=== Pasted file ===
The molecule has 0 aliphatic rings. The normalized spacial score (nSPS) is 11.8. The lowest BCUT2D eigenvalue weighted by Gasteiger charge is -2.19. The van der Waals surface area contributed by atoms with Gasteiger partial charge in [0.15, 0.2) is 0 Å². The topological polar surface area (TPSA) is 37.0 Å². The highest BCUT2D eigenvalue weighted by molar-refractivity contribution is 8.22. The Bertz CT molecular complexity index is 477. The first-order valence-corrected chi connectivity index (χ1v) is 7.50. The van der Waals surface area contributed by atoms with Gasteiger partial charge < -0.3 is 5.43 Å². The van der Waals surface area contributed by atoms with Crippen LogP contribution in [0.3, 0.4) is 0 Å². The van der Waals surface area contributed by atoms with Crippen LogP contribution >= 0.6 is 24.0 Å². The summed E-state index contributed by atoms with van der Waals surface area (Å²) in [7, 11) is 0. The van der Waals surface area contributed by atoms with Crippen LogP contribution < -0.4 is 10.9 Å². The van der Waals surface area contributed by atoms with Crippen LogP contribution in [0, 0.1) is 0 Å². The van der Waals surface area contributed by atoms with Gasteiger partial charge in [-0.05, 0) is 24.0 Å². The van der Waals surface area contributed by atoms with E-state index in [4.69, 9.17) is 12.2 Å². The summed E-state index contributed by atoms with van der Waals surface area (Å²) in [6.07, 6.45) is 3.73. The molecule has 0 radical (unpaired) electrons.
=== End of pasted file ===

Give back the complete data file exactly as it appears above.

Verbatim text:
The molecule has 0 aliphatic rings. The normalized spacial score (nSPS) is 11.8. The lowest BCUT2D eigenvalue weighted by Gasteiger charge is -2.19. The van der Waals surface area contributed by atoms with Gasteiger partial charge in [0.15, 0.2) is 0 Å². The topological polar surface area (TPSA) is 37.0 Å². The highest BCUT2D eigenvalue weighted by molar-refractivity contribution is 8.22. The Bertz CT molecular complexity index is 477. The first-order valence-corrected chi connectivity index (χ1v) is 7.50. The van der Waals surface area contributed by atoms with Gasteiger partial charge < -0.3 is 5.43 Å². The van der Waals surface area contributed by atoms with Crippen LogP contribution in [0.3, 0.4) is 0 Å². The van der Waals surface area contributed by atoms with Crippen LogP contribution >= 0.6 is 24.0 Å². The summed E-state index contributed by atoms with van der Waals surface area (Å²) in [7, 11) is 0. The van der Waals surface area contributed by atoms with Crippen LogP contribution < -0.4 is 10.9 Å². The van der Waals surface area contributed by atoms with Crippen LogP contribution in [0, 0.1) is 0 Å². The van der Waals surface area contributed by atoms with Gasteiger partial charge in [-0.05, 0) is 24.0 Å². The van der Waals surface area contributed by atoms with E-state index in [4.69, 9.17) is 12.2 Å². The summed E-state index contributed by atoms with van der Waals surface area (Å²) in [6.07, 6.45) is 3.73. The molecule has 0 radical (unpaired) electrons.